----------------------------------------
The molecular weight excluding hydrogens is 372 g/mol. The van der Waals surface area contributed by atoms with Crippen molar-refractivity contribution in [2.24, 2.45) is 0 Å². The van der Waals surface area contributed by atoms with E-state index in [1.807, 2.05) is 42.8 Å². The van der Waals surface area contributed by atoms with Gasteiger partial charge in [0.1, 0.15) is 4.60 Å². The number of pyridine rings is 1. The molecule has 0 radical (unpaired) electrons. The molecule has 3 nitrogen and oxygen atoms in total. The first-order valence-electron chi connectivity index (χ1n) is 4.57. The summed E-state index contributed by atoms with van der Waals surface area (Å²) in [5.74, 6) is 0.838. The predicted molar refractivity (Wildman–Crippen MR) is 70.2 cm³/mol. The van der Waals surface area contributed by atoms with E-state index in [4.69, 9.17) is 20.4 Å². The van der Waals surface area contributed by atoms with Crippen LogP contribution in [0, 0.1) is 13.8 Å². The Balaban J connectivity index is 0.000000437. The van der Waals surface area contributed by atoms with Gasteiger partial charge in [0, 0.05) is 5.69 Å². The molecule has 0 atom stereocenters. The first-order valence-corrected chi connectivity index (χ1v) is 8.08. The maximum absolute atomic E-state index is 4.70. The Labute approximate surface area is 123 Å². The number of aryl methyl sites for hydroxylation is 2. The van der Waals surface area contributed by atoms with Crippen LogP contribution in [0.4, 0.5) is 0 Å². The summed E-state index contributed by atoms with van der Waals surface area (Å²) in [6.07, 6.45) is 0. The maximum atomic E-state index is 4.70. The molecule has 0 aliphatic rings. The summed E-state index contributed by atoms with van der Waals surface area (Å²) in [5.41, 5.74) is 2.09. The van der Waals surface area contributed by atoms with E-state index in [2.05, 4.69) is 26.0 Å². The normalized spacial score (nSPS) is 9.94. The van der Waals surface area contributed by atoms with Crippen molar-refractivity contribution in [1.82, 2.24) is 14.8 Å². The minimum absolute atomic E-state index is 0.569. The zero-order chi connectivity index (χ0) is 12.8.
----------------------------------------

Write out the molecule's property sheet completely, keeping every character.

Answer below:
The molecular weight excluding hydrogens is 372 g/mol. The van der Waals surface area contributed by atoms with Crippen molar-refractivity contribution in [2.24, 2.45) is 0 Å². The van der Waals surface area contributed by atoms with E-state index in [1.807, 2.05) is 42.8 Å². The van der Waals surface area contributed by atoms with Gasteiger partial charge in [0.1, 0.15) is 4.60 Å². The number of pyridine rings is 1. The molecule has 0 radical (unpaired) electrons. The molecule has 3 nitrogen and oxygen atoms in total. The first-order valence-electron chi connectivity index (χ1n) is 4.57. The summed E-state index contributed by atoms with van der Waals surface area (Å²) in [5.74, 6) is 0.838. The predicted molar refractivity (Wildman–Crippen MR) is 70.2 cm³/mol. The van der Waals surface area contributed by atoms with E-state index in [4.69, 9.17) is 20.4 Å². The van der Waals surface area contributed by atoms with Crippen LogP contribution in [0, 0.1) is 13.8 Å². The Balaban J connectivity index is 0.000000437. The van der Waals surface area contributed by atoms with Gasteiger partial charge in [0, 0.05) is 5.69 Å². The molecule has 0 atom stereocenters. The first-order valence-corrected chi connectivity index (χ1v) is 8.08. The maximum absolute atomic E-state index is 4.70. The Labute approximate surface area is 123 Å². The number of aryl methyl sites for hydroxylation is 2. The van der Waals surface area contributed by atoms with Crippen LogP contribution in [0.4, 0.5) is 0 Å². The summed E-state index contributed by atoms with van der Waals surface area (Å²) in [6.07, 6.45) is 0. The maximum atomic E-state index is 4.70. The molecule has 0 aliphatic rings. The summed E-state index contributed by atoms with van der Waals surface area (Å²) in [5.41, 5.74) is 2.09. The van der Waals surface area contributed by atoms with E-state index in [2.05, 4.69) is 26.0 Å². The normalized spacial score (nSPS) is 9.94. The van der Waals surface area contributed by atoms with Crippen molar-refractivity contribution in [1.82, 2.24) is 14.8 Å². The minimum absolute atomic E-state index is 0.569. The zero-order chi connectivity index (χ0) is 12.8.